Skincare Rules to Follow if You Wear Contacts, According to an Ophthalmologist
If you wear contact lenses, then you know the struggle of deciding to take out your contacts before or after applying your skincare products. If you take them out beforehand, you can’t see what you’re doing. If you wait until after, you run the risk of irritating your eyes with fingers covered in active ingredients. To solve this dilemma, plus many other eye care-meets-skincare concerns, we asked Dr. Diane Hilal-Campo, a board-certified ophthalmologist and founder of Twenty/Twenty Beauty to weigh in. Keep scrolling to find her advice.
Should you remove your contact lenses before or after applying skincare?
According to Dr. Hilal-Campo, the answer is yes. “Every morning put your lenses in (with clean hands!) then complete your skincare regimen,” she explains. “At night, remove your lenses with clean hands before starting your evening skincare routine.”
Are there any specific ingredients that contact-wearers should avoid?
Try not to get anything near your eyes, even if you don’t wear contacts. Aside from avoiding fragranced products near the eye area, Dr. Hilal-Campo suggests keeping retinoids and benzalkonium chloride, an ingredient often found in makeup wipes, away from the eyes. “These ingredients can potentially harm your meibomian glands, which are tiny organs that secrete oil and prevent your tears from evaporating too quickly,” she explains. “Once they die, they’re gone for good, and you’re left with the uncomfortable symptoms of dry eye disease.”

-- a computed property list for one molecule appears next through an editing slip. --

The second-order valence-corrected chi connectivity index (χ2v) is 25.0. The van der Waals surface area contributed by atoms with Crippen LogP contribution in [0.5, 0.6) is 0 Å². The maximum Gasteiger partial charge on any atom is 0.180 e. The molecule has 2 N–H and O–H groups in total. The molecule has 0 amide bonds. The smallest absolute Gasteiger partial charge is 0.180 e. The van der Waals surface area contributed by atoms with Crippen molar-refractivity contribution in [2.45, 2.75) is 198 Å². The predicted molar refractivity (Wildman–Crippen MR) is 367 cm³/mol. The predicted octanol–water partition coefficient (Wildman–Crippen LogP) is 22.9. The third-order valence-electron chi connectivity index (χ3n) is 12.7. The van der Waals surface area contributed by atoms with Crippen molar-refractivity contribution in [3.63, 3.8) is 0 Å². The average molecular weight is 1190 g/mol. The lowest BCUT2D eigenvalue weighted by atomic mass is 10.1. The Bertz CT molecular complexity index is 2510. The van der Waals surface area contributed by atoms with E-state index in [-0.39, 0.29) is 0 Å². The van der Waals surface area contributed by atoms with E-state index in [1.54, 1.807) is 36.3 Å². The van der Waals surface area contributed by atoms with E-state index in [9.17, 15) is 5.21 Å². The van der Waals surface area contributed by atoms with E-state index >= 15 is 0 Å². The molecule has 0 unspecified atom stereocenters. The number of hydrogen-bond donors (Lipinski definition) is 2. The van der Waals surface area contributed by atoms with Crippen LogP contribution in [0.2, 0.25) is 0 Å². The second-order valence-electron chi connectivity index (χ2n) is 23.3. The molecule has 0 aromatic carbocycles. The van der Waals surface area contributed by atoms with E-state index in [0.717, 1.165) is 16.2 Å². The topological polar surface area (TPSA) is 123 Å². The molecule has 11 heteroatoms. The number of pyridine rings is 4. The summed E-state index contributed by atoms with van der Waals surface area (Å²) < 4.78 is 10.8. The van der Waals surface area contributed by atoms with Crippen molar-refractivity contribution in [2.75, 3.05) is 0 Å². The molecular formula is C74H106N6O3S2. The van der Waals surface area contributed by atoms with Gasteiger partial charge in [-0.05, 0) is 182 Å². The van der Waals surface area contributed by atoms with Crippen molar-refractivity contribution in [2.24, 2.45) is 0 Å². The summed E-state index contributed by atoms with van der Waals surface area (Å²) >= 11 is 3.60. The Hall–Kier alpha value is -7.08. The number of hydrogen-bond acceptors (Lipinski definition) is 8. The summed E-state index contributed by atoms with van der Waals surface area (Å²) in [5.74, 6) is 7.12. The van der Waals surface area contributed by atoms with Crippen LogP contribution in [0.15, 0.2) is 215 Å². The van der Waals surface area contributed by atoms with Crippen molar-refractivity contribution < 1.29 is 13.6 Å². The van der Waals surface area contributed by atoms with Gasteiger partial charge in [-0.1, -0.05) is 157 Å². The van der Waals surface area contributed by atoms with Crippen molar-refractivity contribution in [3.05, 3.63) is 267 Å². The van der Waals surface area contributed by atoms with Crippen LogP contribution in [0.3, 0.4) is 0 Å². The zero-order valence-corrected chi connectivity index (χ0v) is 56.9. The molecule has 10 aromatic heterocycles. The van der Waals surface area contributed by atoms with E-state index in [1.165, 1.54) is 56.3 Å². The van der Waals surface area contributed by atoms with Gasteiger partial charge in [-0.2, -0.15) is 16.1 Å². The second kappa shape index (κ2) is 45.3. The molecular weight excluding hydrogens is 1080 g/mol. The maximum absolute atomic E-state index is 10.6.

Should you avoid eye creams when wearing contacts?
No, not entirely. Dr. Hilal-Campo does recommend, however, reserving eye treatments for the evening, once you’ve removed your lenses for the night. “The skin is so thin on the upper and lower lids that creams, oils and treatments can leak onto the ocular surface,” she says. “Not only can these formulas get onto your lens and blur your vision temporarily, but they can also get trapped under the lens, which can cause an infection, not to mention irritation.”
Should you avoid wearing sunscreen when wearing contacts?
Sunscreen is non-negotiable and the only caveat to the above, says Dr. Hilal-Campo. To ensure the safety and comfortability of your contacts (and your eyes), opt for an SPF specifically formulated for the face. We love the La Roche-Posay Anthelios UV Correct Face Sunscreen SPF 70 because it has a lightweight, non-greasy texture that doesn’t slip or slide throughout the day. When applying sunscreen, Dr. Hilal-Campo recommends applying it no closer than a half-inch away from your eyelid so that it doesn’t migrate into the eyes while you sweat.
Is it better to use daily, weekly or monthly contact lenses?
For Dr. Hilal-Campo, daily contacts are the healthiest and safest choice. “Any particles from eye makeup and ingredients from your skincare products can leave buildup on your lens,” she explains. “Even after cleaning them, the residue can still remain. By throwing your lenses out at the end of the day, you can avoid any potential eye infections caused by unwanted substances on your lenses.”
Photo Credit: Chaunte Vaughn